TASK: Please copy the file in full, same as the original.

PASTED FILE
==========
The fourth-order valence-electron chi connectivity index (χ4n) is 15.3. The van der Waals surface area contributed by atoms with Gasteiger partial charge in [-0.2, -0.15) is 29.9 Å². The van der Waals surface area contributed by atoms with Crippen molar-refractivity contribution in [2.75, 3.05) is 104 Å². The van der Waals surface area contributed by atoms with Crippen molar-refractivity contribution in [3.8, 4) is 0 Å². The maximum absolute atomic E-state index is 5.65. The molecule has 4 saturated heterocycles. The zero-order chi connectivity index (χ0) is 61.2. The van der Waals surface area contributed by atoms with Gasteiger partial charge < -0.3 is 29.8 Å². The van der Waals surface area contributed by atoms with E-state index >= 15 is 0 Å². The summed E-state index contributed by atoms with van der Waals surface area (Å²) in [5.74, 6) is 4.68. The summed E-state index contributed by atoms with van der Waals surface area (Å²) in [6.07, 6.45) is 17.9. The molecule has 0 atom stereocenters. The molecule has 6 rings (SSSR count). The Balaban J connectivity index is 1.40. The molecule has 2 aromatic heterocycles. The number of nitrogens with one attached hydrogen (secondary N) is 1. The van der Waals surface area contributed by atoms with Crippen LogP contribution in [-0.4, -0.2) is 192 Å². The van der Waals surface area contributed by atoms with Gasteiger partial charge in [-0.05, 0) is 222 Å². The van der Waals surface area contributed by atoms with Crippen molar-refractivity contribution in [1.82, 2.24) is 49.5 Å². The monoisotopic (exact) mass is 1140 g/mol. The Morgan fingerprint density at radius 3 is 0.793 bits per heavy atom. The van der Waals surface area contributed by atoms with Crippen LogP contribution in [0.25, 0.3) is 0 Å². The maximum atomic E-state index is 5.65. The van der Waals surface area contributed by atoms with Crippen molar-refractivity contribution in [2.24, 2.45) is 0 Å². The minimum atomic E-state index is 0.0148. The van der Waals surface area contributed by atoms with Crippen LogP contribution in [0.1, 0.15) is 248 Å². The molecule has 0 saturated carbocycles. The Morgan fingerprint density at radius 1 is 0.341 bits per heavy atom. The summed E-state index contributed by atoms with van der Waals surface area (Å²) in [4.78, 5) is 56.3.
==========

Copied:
The fourth-order valence-electron chi connectivity index (χ4n) is 15.3. The van der Waals surface area contributed by atoms with Gasteiger partial charge in [-0.2, -0.15) is 29.9 Å². The van der Waals surface area contributed by atoms with Crippen molar-refractivity contribution in [2.75, 3.05) is 104 Å². The van der Waals surface area contributed by atoms with Crippen molar-refractivity contribution in [3.8, 4) is 0 Å². The maximum absolute atomic E-state index is 5.65. The molecule has 4 saturated heterocycles. The zero-order chi connectivity index (χ0) is 61.2. The van der Waals surface area contributed by atoms with Gasteiger partial charge < -0.3 is 29.8 Å². The van der Waals surface area contributed by atoms with E-state index >= 15 is 0 Å². The summed E-state index contributed by atoms with van der Waals surface area (Å²) in [5.74, 6) is 4.68. The summed E-state index contributed by atoms with van der Waals surface area (Å²) in [6.07, 6.45) is 17.9. The molecule has 0 atom stereocenters. The molecule has 6 rings (SSSR count). The Balaban J connectivity index is 1.40. The molecule has 2 aromatic heterocycles. The number of nitrogens with one attached hydrogen (secondary N) is 1. The van der Waals surface area contributed by atoms with Crippen LogP contribution in [-0.4, -0.2) is 192 Å². The van der Waals surface area contributed by atoms with Gasteiger partial charge in [-0.05, 0) is 222 Å². The van der Waals surface area contributed by atoms with Crippen molar-refractivity contribution in [1.82, 2.24) is 49.5 Å². The monoisotopic (exact) mass is 1140 g/mol. The Morgan fingerprint density at radius 3 is 0.793 bits per heavy atom. The van der Waals surface area contributed by atoms with Crippen LogP contribution in [0.25, 0.3) is 0 Å². The maximum atomic E-state index is 5.65. The van der Waals surface area contributed by atoms with Crippen molar-refractivity contribution in [2.24, 2.45) is 0 Å². The minimum atomic E-state index is 0.0148. The van der Waals surface area contributed by atoms with Crippen LogP contribution in [0.1, 0.15) is 248 Å². The molecule has 0 saturated carbocycles. The Morgan fingerprint density at radius 1 is 0.341 bits per heavy atom. The summed E-state index contributed by atoms with van der Waals surface area (Å²) in [4.78, 5) is 56.3.